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7 Ways to Avoid Sports Injuries in Teens

Kenneth Rice

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Participation in sports is being encouraged increasingly in schools and universities. This not only allows students to stay active but also helps teenagers in finding their passion in a particular sport.

Increased physical activities lead to increased chances of injuries. Sports injuries are quite frustrating as they impede a young athlete’s participation in sports. And no one enjoys being left out of their favourite sport.

So, how can you take precautionary measures to keep teenagers from getting injured?

Well, you can start here to discover a few ways by which could prevent sports injuries in teens.

  1. Use Finest Sporting Gear

By investing in the finest sporting gear, you not only prevent unfortunate incidents but also reduce costs of replacement.

Poor quality or worn-out sporting gear contribute to wounds and fractures. For instance, a poor quality shoe won’t provide enough support while running, leading to leg muscle injuries. Whereas, a defective badminton racket can contribute to forearm, elbow and shoulder injuries.

Thus, only purchase the finest sporting equipment and regularly check if they need any repairs or replacement. Look for reviews of sporting equipment before you buy them; to do so, you can start here.

  1. Wear Protective Gear

So many injuries can be prevented by wearing proper protective gear. You can enjoy a game while being responsible for your safety.

Make use of pads and guards whenever necessary. You won’t look tough when you get injured due to negligence of safety measures.

If you participate in contact sports or sports involving rigorous actions, then you must never forget to protect your head with a helmet. As injuries which could turn fatal are typically head-related, such as a concussion.

  1. Practice Technique

Most sports injuries are caused by a lack of proper technique and training. Every sport has a specific technique, the right way to execute an action.

The technique of any sport can only be acquired by proper training. If you don’t practice its techniques, you increase your chances of getting injured.

For instance, football players must know the correct way of kicking and dodging the ball without pulling a muscle or causing leg cramps.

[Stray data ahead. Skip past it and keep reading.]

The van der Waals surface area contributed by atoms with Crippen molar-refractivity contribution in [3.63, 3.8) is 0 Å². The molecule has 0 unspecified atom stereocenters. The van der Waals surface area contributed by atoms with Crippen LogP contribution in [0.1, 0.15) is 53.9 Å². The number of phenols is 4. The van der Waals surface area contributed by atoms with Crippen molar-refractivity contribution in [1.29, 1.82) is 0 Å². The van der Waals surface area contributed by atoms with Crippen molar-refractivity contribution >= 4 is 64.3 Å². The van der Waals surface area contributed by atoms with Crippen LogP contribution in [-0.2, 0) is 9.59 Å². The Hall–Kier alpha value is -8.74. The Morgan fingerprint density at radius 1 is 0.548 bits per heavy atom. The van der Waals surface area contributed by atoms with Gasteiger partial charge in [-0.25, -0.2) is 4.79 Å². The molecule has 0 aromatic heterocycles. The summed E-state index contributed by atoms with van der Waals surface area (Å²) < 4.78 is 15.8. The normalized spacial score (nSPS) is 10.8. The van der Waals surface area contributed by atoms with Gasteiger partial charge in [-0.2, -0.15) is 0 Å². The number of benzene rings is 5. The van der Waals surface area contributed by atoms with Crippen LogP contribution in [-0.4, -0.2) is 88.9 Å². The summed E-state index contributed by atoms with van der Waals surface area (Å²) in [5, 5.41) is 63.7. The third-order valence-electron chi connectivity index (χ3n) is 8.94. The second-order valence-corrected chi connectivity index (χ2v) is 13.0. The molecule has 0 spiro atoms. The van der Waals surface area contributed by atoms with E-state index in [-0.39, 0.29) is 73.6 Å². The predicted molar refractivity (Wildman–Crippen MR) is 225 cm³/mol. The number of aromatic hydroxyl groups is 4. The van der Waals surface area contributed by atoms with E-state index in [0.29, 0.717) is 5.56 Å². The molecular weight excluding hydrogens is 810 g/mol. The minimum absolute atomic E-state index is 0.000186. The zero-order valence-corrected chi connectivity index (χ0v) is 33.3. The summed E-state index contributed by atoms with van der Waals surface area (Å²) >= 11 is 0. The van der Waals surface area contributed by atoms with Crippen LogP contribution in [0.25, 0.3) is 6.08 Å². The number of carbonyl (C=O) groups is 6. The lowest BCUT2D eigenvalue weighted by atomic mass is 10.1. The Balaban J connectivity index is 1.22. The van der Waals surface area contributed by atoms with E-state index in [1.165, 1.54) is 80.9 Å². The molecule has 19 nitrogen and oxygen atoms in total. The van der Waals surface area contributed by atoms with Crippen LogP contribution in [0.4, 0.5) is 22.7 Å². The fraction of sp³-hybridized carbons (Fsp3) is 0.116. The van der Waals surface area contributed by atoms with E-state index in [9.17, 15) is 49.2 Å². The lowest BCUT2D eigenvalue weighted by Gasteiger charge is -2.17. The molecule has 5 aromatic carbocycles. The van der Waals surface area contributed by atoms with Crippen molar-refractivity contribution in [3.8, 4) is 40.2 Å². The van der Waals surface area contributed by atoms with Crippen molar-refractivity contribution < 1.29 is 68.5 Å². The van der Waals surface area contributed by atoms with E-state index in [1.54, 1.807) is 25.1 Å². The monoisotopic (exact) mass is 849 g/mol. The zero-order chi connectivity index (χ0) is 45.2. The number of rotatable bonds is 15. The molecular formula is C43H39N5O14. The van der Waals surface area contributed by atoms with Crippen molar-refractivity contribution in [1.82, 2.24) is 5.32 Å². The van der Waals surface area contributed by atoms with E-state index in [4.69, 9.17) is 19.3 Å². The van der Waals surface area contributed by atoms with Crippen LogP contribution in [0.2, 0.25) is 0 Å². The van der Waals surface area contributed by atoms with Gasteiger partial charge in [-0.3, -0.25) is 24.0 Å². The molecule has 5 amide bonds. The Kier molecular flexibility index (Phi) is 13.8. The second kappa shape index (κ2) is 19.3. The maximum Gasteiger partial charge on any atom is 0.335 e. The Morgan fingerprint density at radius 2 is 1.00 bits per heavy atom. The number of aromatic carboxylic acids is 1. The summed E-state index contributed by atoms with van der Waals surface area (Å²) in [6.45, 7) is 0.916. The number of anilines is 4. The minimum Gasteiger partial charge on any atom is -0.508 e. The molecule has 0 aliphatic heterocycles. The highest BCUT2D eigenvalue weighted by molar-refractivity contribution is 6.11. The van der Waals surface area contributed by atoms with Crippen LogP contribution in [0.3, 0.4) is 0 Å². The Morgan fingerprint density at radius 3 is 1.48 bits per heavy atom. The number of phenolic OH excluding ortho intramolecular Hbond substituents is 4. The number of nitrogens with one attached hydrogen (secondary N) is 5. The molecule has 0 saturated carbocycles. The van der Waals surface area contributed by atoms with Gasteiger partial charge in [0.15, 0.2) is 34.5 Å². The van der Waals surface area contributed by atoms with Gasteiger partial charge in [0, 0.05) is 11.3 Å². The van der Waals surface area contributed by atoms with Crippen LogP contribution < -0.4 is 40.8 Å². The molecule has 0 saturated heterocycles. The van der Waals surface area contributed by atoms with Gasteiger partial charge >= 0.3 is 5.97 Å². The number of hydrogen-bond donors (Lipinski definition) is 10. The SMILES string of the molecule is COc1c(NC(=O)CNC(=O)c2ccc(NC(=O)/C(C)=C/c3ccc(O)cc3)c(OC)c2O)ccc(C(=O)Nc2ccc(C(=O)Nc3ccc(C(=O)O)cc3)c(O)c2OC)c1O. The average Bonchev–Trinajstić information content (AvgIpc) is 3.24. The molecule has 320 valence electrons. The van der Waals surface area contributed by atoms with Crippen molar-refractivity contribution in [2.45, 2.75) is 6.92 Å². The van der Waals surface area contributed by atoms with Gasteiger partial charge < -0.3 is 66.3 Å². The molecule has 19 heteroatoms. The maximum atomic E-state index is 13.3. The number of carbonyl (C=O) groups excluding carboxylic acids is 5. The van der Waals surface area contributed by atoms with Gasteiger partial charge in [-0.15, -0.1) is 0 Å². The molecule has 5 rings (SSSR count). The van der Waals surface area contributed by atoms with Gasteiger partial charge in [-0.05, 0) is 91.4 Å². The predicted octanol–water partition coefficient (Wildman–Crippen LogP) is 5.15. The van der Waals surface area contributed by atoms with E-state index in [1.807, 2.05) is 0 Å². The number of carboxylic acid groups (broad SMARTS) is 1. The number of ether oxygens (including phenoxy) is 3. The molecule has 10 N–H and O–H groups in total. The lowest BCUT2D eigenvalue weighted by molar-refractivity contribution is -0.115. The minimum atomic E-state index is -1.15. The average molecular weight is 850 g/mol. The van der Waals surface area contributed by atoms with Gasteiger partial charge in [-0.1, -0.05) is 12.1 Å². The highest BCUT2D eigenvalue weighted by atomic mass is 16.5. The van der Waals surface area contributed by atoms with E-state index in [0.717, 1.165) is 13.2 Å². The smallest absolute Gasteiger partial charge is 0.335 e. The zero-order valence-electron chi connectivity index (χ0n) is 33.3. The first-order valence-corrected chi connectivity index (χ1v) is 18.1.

1. Encourage Cross-Training

By playing the same sport for weeks over a longer duration, you work on a particular group of muscles and joints only. This is bad for an athlete’s body and performance. Thus, all young athletes need to cross-train.

Cross-training targets all muscle groups of the body at the same time. It helps prevent injuries in the overused muscles and joints, facilitates a quick recovery, boosts fitness levels and improves overall performance.

  1. Never Skip Warm-Up

I cannot stress the importance of warming up before entering the game field. It’s common to forget warming up before starting a game, but to avoid injuries the simplest method is to start with a warm-up.

A quick warm-up includes a few stretches, toe touches, jumping jacks and on the spot jogging. Not only does it circulate blood flow and raise body temperature, but it also signals your body and muscles to get to work.

  1. Relax And Stretch Muscles

After any strenuous activity, allowing your muscles to relax and recover is also essential to prevent muscle cramps or fatigue.

Your body and muscles need a few minutes to rest after engaging in extensive physical activity.

Do a cool-down and stretch after each game and in between practice sessions to avoid overtraining your muscles and body.

  1. Stay Hydrated

Sweating leads to water loss in the body if you don’t sufficiently hydrate yourself. Dehydration puts you at risk of weakness and injury, especially during warmer weather.

Thus, make sure your teen is hydrated with sufficient water or electrolytes before, during and after the game.

Regular sports are beneficial for a teen’s physical health, and minor injuries are a small price to pay. By following the above tips, you can dodge minor injuries and pain altogether.

However, you must know when to consult a doctor as neglected minor injuries often become major problems.

Kenneth is a veteran journalist who started his career back in 1987 when journalists used ballpoint pens, notepads, and good old fashioned legwork to track down stories. He’s since embraced the digital tools his younger colleagues favor, but he refuses to move on from the core principles of journalism: fact-checking, protecting sources, and journalistic integrity.

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